Book cover of The World Was My Garden: Travels of a Plant Explorer

Jane S. Smith Author Of The Garden of Invention: Luther Burbank and the Business of Breeding Plants

From my list on changing how you think about plants and gardens.

Why am I passionate about this?

All my writing starts with the question, How did we get here? As the granddaughter of a grocer and the daughter of a food editor, I grew up wondering about the quest for new and better foods—especially when other people began saying “new” and “better” were contradictions. Which is better, native or imported? Heirloom or hybrid? Our roses today are patented, and our food supplies are dominated by multi-national seed companies, but not very long ago, the new sciences of evolution and genetics promised an end to scarcity and monotony. If we explore the sources of our gardens, we can understand our world. That‘s what I tried to do in The Garden of Invention, and that’s why I recommend these books.  

Jane's book list on changing how you think about plants and gardens

Jane S. Smith Why did Jane love this book?

David Fairchild was one of the early leaders of the US Department of Agriculture, traveling the world like a botanical Indiana Jones to gather cuttings and learn about local methods of cultivation and pest control.  He introduced thousands of new crops to the United States, from mangos to soybeans. Wouldn’t you love to list “plant explorer” as your job description?

By David Fairchild,

Why should I read it?

1 author picked The World Was My Garden as one of their favorite books, and they share why you should read it.

What is this book about?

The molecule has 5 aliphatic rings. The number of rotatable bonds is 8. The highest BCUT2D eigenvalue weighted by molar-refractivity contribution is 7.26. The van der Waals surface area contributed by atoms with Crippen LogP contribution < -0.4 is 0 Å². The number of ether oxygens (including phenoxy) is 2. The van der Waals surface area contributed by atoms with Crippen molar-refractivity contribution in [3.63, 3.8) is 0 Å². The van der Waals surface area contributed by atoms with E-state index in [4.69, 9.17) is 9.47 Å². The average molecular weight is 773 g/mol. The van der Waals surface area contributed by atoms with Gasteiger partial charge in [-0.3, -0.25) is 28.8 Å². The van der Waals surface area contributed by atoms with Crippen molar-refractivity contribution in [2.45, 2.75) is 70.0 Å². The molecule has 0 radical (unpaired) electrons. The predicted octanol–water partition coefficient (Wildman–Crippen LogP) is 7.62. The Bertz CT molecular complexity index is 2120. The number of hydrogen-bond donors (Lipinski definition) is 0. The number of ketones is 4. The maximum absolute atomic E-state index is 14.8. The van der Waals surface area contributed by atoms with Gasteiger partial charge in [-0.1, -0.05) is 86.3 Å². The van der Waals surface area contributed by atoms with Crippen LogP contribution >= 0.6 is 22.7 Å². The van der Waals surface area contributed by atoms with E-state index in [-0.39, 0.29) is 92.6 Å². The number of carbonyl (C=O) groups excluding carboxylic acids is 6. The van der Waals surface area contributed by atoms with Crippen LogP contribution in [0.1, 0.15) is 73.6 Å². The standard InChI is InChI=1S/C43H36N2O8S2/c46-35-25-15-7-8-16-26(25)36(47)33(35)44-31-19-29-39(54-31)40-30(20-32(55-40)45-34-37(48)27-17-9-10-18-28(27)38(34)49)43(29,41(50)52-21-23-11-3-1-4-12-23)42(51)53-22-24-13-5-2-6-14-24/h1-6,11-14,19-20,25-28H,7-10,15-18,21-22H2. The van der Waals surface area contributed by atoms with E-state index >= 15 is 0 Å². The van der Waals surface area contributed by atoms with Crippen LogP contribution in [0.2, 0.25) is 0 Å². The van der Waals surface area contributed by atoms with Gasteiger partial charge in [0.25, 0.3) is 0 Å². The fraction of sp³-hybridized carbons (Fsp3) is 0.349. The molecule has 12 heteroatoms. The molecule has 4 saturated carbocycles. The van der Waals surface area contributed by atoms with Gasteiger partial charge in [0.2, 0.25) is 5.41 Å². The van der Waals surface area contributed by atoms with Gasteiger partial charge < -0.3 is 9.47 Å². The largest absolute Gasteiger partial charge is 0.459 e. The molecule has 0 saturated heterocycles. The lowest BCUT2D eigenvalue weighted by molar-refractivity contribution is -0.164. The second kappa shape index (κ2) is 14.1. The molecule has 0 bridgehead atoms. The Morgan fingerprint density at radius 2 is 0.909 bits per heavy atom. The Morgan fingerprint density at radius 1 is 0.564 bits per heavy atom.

David Fairchild wrote this book to describe his extensive world travels and his work introducing new plant species to the United States. In addition to sharing his legendary tropical botanical expertise, Fairchild provided graphic accounts of native cultures he was able to see before their modernization. He was an accomplished photographer and illustrated the book himself.

This is his personal story of his experiences, traveling endlessly, absorbing information about plant life and sending back cuttings to experiment with, investigating plant disease, and so on. His training and experiences in European laboratories and his travels brought him into contact with most…


Book cover of Tree of Rivers: The Story of the Amazon

Chris Naunton Author Of Egyptologists' Notebooks: The Golden Age of Nile Exploration in Words, Pictures, Plans, and Letters

From my list on history, archaeology, people, and places.

Why am I passionate about this?

I’ve always been fascinated by history and the sense of place. That has led to a career in Egyptology, but I’ve come to realise that that fascination has been a part of my other interests whether it be Arsenal Football Club, rock music, or cycle touring. I’ve had the opportunity to travel a lot in recent years. My horizons have broadened, and I’ve come to appreciate the natural environment and man’s place in it more and more. None of the books on my list were chosen because of this – I read them because I thought I would enjoy them, but there’s a common theme linking them all – places, people, interactions.